Not long ago, I completed a training in which I heard an explanation of "defensiveness" that was new to me. It made a whole lot of sense: Defensiveness is the first step toward irrational thinking.
Hmmm. The first step toward irrational thinking.
That's really, really true for me.
When I was first married, and my husband and I were bungling along doing the new-couple dance of figuring out how conflict would be handled in our relationship, arguments often escalated because I would grow very, very defensive—and it would happen very, very quickly. When defensive, it wasn't long until I would be completely, thoroughly irrational.
I hate feeling irrational. When it happens—rarely these days, thankfully—I seem to eerily divide myself into two people: the one who's feeling irrational, and the one who is watching the show. The "me" that is watching knows, in the deep, dark place where truth really lies, that I'm being ridiculous and making no sense. But it's impossible to pull out of irrationality without physically removing from the situation and taking time to calm down.
But I have learned—slowly, and certainly not easily—to avoid defensiveness at all costs. In personal relationships and in my work, I have taught myself to develop the skill of detecting defensiveness the instant it creeps up. You're feeling defensive, I say to myself, specifically naming it and acknowledging that it is there. Then, I make conscious efforts to pull back from defensiveness by giving myself the alternative: If you stay defensive, you will soon be in a place of irrationality. Which doesn't work for you. Usually, this self-lecture allows me to stay logical and open-minded. I force myself to stop, breathe, and take a break—often literally walking away for a few moments until I'm ready to move on.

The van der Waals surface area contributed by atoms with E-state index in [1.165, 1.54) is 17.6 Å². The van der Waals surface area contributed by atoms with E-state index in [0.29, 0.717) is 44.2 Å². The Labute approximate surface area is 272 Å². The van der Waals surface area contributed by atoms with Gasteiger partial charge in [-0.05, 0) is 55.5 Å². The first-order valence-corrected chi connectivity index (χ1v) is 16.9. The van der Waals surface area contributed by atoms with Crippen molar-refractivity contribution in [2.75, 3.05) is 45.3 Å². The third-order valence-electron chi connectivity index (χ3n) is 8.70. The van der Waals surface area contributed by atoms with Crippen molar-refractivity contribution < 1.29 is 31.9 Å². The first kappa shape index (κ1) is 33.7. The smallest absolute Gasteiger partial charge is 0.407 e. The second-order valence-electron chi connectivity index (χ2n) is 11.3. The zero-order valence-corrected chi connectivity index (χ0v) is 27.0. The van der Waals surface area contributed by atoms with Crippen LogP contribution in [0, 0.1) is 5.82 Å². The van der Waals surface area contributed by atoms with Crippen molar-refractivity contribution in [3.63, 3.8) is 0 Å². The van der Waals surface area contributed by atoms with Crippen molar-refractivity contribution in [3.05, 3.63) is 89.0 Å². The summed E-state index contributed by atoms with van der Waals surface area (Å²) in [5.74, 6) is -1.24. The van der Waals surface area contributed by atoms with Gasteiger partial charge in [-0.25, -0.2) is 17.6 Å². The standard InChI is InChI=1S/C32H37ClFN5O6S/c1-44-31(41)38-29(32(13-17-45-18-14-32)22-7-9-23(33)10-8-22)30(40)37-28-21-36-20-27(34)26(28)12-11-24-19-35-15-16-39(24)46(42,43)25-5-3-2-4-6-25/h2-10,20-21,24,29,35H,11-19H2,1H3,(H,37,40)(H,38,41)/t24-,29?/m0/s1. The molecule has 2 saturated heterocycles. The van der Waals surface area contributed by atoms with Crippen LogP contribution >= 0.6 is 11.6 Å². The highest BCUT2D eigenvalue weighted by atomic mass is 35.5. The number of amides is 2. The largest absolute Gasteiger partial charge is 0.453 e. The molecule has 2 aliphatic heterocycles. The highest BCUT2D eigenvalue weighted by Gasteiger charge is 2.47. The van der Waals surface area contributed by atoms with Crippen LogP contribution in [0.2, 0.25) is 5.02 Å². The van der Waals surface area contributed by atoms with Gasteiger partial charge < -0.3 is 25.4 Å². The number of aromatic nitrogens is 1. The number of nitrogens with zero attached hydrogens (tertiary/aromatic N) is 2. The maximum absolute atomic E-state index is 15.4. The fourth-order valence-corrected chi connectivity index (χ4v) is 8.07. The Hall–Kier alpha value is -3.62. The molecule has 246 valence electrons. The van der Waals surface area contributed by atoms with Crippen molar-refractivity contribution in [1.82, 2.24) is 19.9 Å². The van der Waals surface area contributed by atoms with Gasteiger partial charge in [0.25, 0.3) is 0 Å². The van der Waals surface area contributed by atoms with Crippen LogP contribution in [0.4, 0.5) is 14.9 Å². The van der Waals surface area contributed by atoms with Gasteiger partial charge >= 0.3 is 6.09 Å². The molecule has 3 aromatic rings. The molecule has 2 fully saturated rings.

Here's the thing: Defensiveness is something that is always going to be there. It has value, of course, which is why it's a thing. It shows up to make us hyper-aware of a threat; it puts us in a place to protect ourselves from something dangerous. Which can be a really good thing. But I've learned that I'm a person prone to quick defensiveness, so I have to consciously manage it. Which takes work. I have to keep practicing it, just like I practice yoga and practice writing. I revisit it often and with full-on focus. It has made me a better leader—and, no doubt, a better spouse and mother and friend.
I've also learned a lot about how to manage defensiveness in others. Come back on Monday for some ideas!